The fastest growing segment of the book world is – hands down – audiobooks. I first thought about having my work produced as audiobooks after the London Book Fair of 2017. The advantages of having an audiobook are plentiful. Besides being the fastest growing segment, more younger readers listen to them (a segment I struggle to reach), and commuters (who are not necessarily readers) listen to them.
As an indie author, there are basically three ways to produce an audiobook: (1) ACX (owned by Amazon) (2) Findaway Voices (or another aggregator), or (3) do-it-yourself solutions.
By this I mean finding a narrator yourself and having the audiobook produced by them and then uploading the audiobook to whatever distribution channels you decide upon. I have to be honest here. I didn’t even consider this option besides thinking ‘Nope! No freaking way!’ Not only is it a lot of work, but I have no idea what I’m doing. I barely have time to keep to my writing and marketing schedule as it is. I certainly don’t need to add this type of project to my to-do list.
With ACX, you audiobook is made available on audible.com, Amazon and iTunes. If you grant Audible exclusive distribution rights, you earn a 40% royalty. ACX offers three options for audiobook production: pay for production, royalty share, or do it yourself.
Pay for production. If you pay for production of the audiobook, then you keep all royalties and control of the distribution. If you go for the non-exclusive option, you earn 25% royalties. This allows you to upload your audiobook on other retail websites.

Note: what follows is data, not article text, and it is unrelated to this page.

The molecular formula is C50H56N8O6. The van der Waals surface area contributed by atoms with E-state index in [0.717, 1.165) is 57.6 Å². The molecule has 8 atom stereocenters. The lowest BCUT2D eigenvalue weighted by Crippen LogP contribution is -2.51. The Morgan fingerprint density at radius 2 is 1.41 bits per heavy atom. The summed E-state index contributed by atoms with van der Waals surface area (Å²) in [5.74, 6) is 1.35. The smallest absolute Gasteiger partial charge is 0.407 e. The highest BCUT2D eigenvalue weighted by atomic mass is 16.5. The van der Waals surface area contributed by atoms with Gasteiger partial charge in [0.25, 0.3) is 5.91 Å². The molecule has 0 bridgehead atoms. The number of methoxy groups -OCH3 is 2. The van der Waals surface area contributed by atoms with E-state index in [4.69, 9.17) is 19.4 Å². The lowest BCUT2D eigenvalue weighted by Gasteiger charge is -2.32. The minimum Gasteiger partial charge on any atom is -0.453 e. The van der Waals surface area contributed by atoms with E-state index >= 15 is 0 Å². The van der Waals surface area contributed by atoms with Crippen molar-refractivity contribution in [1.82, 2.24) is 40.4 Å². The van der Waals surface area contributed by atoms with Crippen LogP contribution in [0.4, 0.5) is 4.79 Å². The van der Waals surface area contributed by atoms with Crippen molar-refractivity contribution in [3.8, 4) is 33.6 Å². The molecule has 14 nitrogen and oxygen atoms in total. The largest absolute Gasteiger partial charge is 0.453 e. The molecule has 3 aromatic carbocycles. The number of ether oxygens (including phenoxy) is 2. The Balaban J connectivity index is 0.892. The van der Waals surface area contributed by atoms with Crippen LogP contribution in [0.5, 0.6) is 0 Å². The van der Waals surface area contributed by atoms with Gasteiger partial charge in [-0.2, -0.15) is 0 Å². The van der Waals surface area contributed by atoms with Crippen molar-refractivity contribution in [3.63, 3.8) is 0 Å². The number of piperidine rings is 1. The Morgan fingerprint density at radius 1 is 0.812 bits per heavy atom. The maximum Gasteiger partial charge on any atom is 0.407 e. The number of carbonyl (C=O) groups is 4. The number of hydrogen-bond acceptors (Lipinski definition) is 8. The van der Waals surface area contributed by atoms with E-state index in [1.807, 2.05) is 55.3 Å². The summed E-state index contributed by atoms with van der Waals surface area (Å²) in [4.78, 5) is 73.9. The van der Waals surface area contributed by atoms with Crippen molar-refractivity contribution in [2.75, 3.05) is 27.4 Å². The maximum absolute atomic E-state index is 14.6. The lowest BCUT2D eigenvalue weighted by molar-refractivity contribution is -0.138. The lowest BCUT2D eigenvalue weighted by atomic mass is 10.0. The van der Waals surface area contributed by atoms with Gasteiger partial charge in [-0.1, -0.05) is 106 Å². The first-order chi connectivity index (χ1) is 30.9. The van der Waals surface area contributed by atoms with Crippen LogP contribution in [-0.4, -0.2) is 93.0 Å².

Royalty share option. The advantage of the royalty share option is the lack of out of pocket expenses. Your audiobook is exclusive to Audible and your earn 20% royalties (with 20% going to the producer). You are locked in to a seven-year term with Audible, though. There’s also a new royalty share plus program, which grants you access to a higher tier of producers for a one-time payment.
According to Findaway Voices, it has the largest network of audiobook sellers, including both retail and library channels. The team guides you through the production of the audiobook. They suggest narrators, manage the production, and prepare the digital files for distribution.
Sound great, right? But hold up. With Findaway Voices, you need to pay for the production yourself. My audiobook (55,000 words) cost € 1406 to produce. That’s a heck of a lot of sales I need to make before I break even, which is totally freaking me out.
Hybrid Royalty share (aka Voices Share). As an author you pay half of the normal cost of audiobook production in exchange for sharing 20% of royalties with the narrator. You can even buyout the royalty share. As this product launched after I had begun production of my audiobook, it wasn’t an option for me. I may consider it in the future, though. I like that the royalty share is 20% instead of 50%.
Royalty rates. The royalty rates vary depending upon the retail channel, but Findaway retains 20% of all royalty receipts.
Why I went with Findaway
Using ACX seems like a no-brainer. With the royalty share option, you can literally get an audiobook made and distributed without being opening your pocketbook. Ching! Ching! But there’s one teensy weensy problem with ACX – it’s only available in the US and the UK. Okay, I thought. Not a problem. I can use the address of one of my sisters. But then I discovered, you need a bank account in the US or the UK. Getting a bank account in the US when not living there is almost as difficult as getting a bank account in the EU as an American.
I did a bunch of research and read a lot of blogs of others who had decided to go with Findaway. I’m comfortable with my decision, but I will be waiting to see how well my current title sells before having a second title recorded.